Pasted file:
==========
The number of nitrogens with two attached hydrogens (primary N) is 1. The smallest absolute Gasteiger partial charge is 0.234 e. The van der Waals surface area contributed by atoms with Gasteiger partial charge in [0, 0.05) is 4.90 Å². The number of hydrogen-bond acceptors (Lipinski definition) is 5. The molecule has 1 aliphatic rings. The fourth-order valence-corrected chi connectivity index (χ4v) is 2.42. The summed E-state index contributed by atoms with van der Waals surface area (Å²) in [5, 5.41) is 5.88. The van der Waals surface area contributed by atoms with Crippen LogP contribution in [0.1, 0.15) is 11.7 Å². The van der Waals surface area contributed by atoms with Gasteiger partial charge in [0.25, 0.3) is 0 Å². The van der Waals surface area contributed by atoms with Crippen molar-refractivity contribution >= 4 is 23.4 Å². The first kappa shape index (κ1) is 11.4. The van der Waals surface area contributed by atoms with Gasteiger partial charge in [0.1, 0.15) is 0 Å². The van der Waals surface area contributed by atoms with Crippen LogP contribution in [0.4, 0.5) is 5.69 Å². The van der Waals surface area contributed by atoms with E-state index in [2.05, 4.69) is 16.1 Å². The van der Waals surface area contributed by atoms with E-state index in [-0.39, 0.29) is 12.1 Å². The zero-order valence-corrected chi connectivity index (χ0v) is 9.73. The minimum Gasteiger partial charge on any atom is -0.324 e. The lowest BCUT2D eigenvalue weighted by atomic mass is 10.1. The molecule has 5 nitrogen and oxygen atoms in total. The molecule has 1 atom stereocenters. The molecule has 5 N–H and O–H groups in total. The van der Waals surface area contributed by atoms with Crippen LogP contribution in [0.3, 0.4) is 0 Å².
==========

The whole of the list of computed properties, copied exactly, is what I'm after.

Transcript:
The number of nitrogens with two attached hydrogens (primary N) is 1. The smallest absolute Gasteiger partial charge is 0.234 e. The van der Waals surface area contributed by atoms with Gasteiger partial charge in [0, 0.05) is 4.90 Å². The number of hydrogen-bond acceptors (Lipinski definition) is 5. The molecule has 1 aliphatic rings. The fourth-order valence-corrected chi connectivity index (χ4v) is 2.42. The summed E-state index contributed by atoms with van der Waals surface area (Å²) in [5, 5.41) is 5.88. The van der Waals surface area contributed by atoms with Crippen LogP contribution in [0.1, 0.15) is 11.7 Å². The van der Waals surface area contributed by atoms with Gasteiger partial charge in [0.25, 0.3) is 0 Å². The van der Waals surface area contributed by atoms with Crippen molar-refractivity contribution >= 4 is 23.4 Å². The first kappa shape index (κ1) is 11.4. The van der Waals surface area contributed by atoms with Gasteiger partial charge in [0.1, 0.15) is 0 Å². The van der Waals surface area contributed by atoms with Crippen LogP contribution in [0.4, 0.5) is 5.69 Å². The van der Waals surface area contributed by atoms with E-state index in [2.05, 4.69) is 16.1 Å². The van der Waals surface area contributed by atoms with E-state index in [-0.39, 0.29) is 12.1 Å². The zero-order valence-corrected chi connectivity index (χ0v) is 9.73. The minimum Gasteiger partial charge on any atom is -0.324 e. The lowest BCUT2D eigenvalue weighted by atomic mass is 10.1. The molecule has 5 nitrogen and oxygen atoms in total. The molecule has 1 atom stereocenters. The molecule has 5 N–H and O–H groups in total. The van der Waals surface area contributed by atoms with Crippen LogP contribution in [0.3, 0.4) is 0 Å².